Volkswagen Beetle Shock Absorber and Strut Assembly
Defending Your Volkswagen Beetle Shock Absorber and Strut Assembly against Damage
Even if you buckle up, large road bumps and potholes can still throw you off your seat. To have a comfortable ride despite driving on uneven roads, you need to have a decent Volkswagen Beetle shock absorber and strut assembly. Responsible for making your ride more comfortable, your car's shocks and strut are sturdy enough to resist winding and bumpy roads. So make sure that you keep them in stellar condition with these maintenance tips:
- Clean the shock absorber periodically.
Regularly checking on your car's shock absorber and strut assembly is one way to care for these components, but inspecting them alone is not enough. You also need to make sure that they are clean from debris and other unwanted contaminants. Using safe cleaners on the shock absorber mounting area makes all the difference. Read through the cleaning solution's label to verify if it's free of harmful chemicals to prevent damage to your vehicle. Alternatively, you can simply hose mud and filth off the the shock absorber and strut assembly to prevent them from hardening and affecting the performance of this suspension component.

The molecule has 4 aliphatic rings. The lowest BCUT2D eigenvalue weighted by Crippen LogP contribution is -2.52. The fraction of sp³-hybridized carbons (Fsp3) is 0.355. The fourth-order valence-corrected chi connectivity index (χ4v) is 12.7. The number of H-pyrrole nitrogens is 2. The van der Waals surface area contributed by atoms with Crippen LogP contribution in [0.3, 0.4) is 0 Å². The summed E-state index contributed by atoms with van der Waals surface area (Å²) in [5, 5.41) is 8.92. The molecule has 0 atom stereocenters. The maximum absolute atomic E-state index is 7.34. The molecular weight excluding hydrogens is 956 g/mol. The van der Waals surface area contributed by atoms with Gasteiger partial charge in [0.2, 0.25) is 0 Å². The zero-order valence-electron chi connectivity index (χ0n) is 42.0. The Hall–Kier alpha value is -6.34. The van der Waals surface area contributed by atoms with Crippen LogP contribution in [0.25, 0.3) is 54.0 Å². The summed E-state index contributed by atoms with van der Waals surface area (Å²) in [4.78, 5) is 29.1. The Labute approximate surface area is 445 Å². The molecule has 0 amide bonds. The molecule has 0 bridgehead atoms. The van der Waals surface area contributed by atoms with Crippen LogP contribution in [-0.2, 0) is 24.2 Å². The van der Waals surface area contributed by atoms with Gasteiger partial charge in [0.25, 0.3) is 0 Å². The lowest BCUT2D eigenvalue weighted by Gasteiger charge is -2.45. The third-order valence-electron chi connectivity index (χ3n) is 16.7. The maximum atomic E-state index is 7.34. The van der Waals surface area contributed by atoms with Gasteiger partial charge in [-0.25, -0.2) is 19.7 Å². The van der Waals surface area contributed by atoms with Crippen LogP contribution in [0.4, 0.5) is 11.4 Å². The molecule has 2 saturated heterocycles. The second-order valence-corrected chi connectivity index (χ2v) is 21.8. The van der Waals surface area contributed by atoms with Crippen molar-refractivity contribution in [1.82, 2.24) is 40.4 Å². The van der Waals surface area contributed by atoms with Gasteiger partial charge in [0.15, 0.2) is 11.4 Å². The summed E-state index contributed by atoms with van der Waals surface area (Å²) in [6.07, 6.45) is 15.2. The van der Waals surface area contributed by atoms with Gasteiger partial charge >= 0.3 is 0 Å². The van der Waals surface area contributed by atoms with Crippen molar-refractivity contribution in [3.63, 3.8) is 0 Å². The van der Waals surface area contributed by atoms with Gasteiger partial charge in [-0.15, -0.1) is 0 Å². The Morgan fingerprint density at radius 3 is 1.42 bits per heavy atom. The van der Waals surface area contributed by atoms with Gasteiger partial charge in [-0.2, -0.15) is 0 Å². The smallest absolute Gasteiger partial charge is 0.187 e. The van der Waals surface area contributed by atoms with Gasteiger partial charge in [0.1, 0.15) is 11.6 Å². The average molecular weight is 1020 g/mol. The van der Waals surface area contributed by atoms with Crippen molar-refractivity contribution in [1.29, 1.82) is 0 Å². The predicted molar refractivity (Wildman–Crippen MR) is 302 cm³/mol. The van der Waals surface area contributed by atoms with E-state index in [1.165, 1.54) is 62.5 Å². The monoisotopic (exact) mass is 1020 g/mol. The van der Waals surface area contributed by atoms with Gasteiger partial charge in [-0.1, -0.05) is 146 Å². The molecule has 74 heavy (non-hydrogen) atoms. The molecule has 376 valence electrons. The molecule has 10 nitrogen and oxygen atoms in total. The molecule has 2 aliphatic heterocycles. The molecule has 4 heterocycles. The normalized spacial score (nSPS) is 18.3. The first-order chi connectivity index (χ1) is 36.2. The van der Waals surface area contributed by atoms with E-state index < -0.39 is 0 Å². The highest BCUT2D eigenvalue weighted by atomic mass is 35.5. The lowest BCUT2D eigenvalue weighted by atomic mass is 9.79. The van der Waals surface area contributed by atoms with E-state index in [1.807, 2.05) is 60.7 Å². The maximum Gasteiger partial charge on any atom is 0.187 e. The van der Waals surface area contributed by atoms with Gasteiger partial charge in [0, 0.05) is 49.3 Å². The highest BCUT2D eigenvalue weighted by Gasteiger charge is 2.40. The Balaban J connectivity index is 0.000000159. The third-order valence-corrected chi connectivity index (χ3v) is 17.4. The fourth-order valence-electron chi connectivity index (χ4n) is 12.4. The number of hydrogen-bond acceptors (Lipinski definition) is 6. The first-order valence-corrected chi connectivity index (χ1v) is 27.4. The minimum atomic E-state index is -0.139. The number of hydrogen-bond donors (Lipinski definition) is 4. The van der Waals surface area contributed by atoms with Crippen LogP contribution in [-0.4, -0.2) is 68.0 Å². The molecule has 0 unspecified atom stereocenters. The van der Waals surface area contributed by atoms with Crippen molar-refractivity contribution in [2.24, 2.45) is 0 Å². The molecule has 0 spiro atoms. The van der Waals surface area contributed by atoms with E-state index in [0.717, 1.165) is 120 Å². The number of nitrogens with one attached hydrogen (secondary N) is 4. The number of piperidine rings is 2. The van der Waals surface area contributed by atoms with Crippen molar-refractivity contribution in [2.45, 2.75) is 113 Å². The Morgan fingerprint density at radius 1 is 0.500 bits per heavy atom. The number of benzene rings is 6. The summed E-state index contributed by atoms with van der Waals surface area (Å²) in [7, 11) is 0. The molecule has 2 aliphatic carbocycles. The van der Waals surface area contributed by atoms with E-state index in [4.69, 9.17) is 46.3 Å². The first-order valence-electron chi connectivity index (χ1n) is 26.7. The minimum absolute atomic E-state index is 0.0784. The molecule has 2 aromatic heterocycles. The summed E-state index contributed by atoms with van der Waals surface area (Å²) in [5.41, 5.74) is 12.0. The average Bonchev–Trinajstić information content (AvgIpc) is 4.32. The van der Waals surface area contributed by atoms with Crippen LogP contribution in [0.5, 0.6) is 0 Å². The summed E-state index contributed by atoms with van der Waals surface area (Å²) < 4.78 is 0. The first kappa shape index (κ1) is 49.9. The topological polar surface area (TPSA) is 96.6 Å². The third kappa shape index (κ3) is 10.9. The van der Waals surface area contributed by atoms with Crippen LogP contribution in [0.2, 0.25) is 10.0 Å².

- Test your car's shocks before taking your vehicle for a ride.
Since the shock absorber and strut assembly plays a vital role on your car's steering and suspension, keeping it in good condition through regular testing is important. Before going out for a ride, be sure to test the shocks and struts by pushing down on the car's front. Choose a side on the front that won't bend or get dents when you place your foot on it. Shift your weight onto that specific point and push the car down. Then quickly remove your foot and see if the car bounces and goes back to its original position. If you see that it bounces more than a few times, then this could mean that your shocks are already weak.
- Keep an eye out for signs of malfunction.
Taking a few minutes of your time to examine the shock and strut assembly is key to prolonging its lifespan. Whenever you have free time, fetch your jacks and jack stands, and get under your vehicle to inspect the component. If you see rusts, leakage, or dents in the shock tube, then you might want to bring your car to an auto body shop for repair. But if you are confident and skilled enough, then a DIY repair would better suit you.